Surveyed Physicians: EHR Systems are “Too Cumbersome” | Healthcare Informatics Magazine | Health IT | Information Technology Skip to content Skip to navigation

Surveyed Physicians: EHR Systems are “Too Cumbersome”

October 9, 2013
by Gabriel Perna
| Reprints

Physicians are not big fans of electronic health records (EHRs), saying they are too cumbersome to operate and a big reason for their job dissatisfaction, a new survey from the Santa Monica, Calif.-based nonprofit research organization, the RAND Corporation, reveals.

The survey, sponsored by the American Medical Association (AMA), was the findings of RAND Corporation's research of 30 physician practices in six states — Colorado, Massachusetts, North Carolina, Texas, Washington, and Wisconsin. In total, researchers spoke with 220 physicians, medical administrators and allied health professionals, in an attempt to understand the motivating factors for job satisfaction and dissatisfaction in a physician’s life.

“Many things affect physician professional satisfaction, but a common theme is that physicians describe feeling stressed and unhappy when they see barriers preventing them from providing quality care,” stated Mark Friedberg, M.D. the study's lead author and a natural scientist at RAND. “If their perceptions about quality are correct, then solving these problems will be good for both patients and physicians.”

The study found that physicians are down on current EHRs. According to the physicians, the systems interfered with face-to-face discussions with patients, forced physicians to spend too much time performing clerical work, and degraded the accuracy of medical records by encouraging template-generated notes. Furthermore, physicians say the systems are too costly and don’t allow them to “talk” to each other, preventing the transmission of patient medical information when it is needed.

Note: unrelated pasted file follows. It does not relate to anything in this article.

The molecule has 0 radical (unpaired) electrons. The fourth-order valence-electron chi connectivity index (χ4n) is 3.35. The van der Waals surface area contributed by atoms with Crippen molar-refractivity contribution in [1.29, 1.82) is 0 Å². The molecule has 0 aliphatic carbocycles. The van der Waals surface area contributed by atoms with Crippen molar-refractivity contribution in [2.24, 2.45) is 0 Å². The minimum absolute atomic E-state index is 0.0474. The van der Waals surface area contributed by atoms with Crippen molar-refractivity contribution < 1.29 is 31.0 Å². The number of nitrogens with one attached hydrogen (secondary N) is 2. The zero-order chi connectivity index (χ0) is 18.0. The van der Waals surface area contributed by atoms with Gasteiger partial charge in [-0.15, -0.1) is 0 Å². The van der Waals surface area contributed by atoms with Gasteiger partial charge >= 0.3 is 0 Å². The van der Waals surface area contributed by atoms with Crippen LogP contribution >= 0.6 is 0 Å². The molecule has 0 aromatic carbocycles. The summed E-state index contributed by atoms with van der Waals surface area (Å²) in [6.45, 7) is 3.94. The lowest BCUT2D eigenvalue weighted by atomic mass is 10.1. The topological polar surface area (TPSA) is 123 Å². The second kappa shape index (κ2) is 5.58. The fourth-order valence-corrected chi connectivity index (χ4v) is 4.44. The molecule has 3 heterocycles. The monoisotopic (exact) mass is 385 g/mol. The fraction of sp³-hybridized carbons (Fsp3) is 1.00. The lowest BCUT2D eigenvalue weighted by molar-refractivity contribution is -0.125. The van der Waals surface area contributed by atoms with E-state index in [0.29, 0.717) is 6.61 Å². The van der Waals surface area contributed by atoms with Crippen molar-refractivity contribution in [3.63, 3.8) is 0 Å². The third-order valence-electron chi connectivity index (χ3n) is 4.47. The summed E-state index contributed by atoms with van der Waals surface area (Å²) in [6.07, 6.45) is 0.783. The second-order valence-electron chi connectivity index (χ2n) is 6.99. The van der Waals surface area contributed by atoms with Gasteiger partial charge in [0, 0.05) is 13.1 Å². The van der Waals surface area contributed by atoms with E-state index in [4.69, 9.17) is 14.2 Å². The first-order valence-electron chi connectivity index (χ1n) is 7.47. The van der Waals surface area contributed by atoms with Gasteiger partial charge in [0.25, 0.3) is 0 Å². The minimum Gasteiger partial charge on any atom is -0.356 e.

“Physicians believe in the benefits of electronic health records, and most do not want to go back to paper charts,” Friedberg said. “But at the same time, they report that electronic systems are deeply problematic in several ways. Physicians are frustrated by systems that force them to do clerical work or distract them from paying close attention to their patients.”

Medical practices surveyed said they employ additional staff members to perform many of the tasks involved in using electronic records to quell the frustration. This helps doctors' focus their interactions with EHR on activities truly requiring a physician's training.

Get the latest information on Health IT and attend other valuable sessions at this two-day Summit providing healthcare leaders with educational content, insightful debate and dialogue on the future of healthcare and technology.

Learn More

Topics

News

KLAS Research: Small Hospitals’ Buying Decisions Impacting EMR Market Share

A new KLAS Research report tracks shifts in electronic medical record (EMR) vendor market share among acute care hospitals, and finds that smaller hospitals are seeking technology solutions that meet their needs and limited budgets, and these contracts are making a mark on the EMR market.

Survey: Majority of Providers Predict Success for New Generic Drug Company, Project Rx

Back in January, four health systems, in consultation with the VA, announced a collaboration to develop a new, not-for-profit generic drug company. A survey has found that 90 percent of providers say they would become customers of the new venture.

Personalized Medicine Awareness Low Among U.S. Adults, Survey Finds

Genetics and personalized medicine are not top of mind for the general public in the U.S., according to a recent survey from GenomeWeb and the Personalized Medicine Coalition.

Industry Organizations Praise Senate Passage of VA Mission Act

The U.S. Senate on Wednesday passed, by a vote of 92-5, a major Veterans Affairs (VA) reform bill that includes health IT-related provisions to improve health data exchange between VA healthcare providers and community care providers.

NIH Issues Funding Announcement for All of Us Genomic Research Program

The National Institutes of Health’s (NIH) “All of Us” Research Program has issued a funding announcement for genome centers to generate genotype and whole genome sequence data from participants’ biosamples.

MGMA: Physician Compensation Data Illustrates Nationwide PCP Shortage

Primary care physicians’ compensation rose by more than 10 percent over the past five years, representing an increase which is nearly double that of specialty physicians’ compensation over the same period, according to the Medical Group Management Association (MGMA).